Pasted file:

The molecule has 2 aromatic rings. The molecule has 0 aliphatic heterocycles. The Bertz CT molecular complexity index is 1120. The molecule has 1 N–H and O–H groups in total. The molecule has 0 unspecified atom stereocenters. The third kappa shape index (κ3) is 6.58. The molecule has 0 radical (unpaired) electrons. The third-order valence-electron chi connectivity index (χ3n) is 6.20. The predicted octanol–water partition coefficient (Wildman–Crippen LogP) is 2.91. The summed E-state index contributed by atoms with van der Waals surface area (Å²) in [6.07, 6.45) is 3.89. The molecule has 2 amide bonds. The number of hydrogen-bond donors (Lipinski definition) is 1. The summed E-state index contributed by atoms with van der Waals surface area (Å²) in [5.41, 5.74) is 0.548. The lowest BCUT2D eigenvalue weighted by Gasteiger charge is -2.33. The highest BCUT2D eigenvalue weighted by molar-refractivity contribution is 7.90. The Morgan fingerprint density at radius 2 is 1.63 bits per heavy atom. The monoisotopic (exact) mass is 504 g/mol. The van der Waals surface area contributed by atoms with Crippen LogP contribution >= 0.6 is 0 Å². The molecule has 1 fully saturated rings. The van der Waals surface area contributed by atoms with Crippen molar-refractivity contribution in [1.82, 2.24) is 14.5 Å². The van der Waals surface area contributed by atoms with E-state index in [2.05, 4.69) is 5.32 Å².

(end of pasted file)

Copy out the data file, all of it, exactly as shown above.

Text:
The molecule has 2 aromatic rings. The molecule has 0 aliphatic heterocycles. The Bertz CT molecular complexity index is 1120. The molecule has 1 N–H and O–H groups in total. The molecule has 0 unspecified atom stereocenters. The third kappa shape index (κ3) is 6.58. The molecule has 0 radical (unpaired) electrons. The third-order valence-electron chi connectivity index (χ3n) is 6.20. The predicted octanol–water partition coefficient (Wildman–Crippen LogP) is 2.91. The summed E-state index contributed by atoms with van der Waals surface area (Å²) in [6.07, 6.45) is 3.89. The molecule has 2 amide bonds. The number of hydrogen-bond donors (Lipinski definition) is 1. The summed E-state index contributed by atoms with van der Waals surface area (Å²) in [5.41, 5.74) is 0.548. The lowest BCUT2D eigenvalue weighted by Gasteiger charge is -2.33. The highest BCUT2D eigenvalue weighted by molar-refractivity contribution is 7.90. The Morgan fingerprint density at radius 2 is 1.63 bits per heavy atom. The monoisotopic (exact) mass is 504 g/mol. The van der Waals surface area contributed by atoms with Crippen LogP contribution >= 0.6 is 0 Å². The molecule has 1 fully saturated rings. The van der Waals surface area contributed by atoms with Crippen molar-refractivity contribution in [1.82, 2.24) is 14.5 Å². The van der Waals surface area contributed by atoms with E-state index in [2.05, 4.69) is 5.32 Å².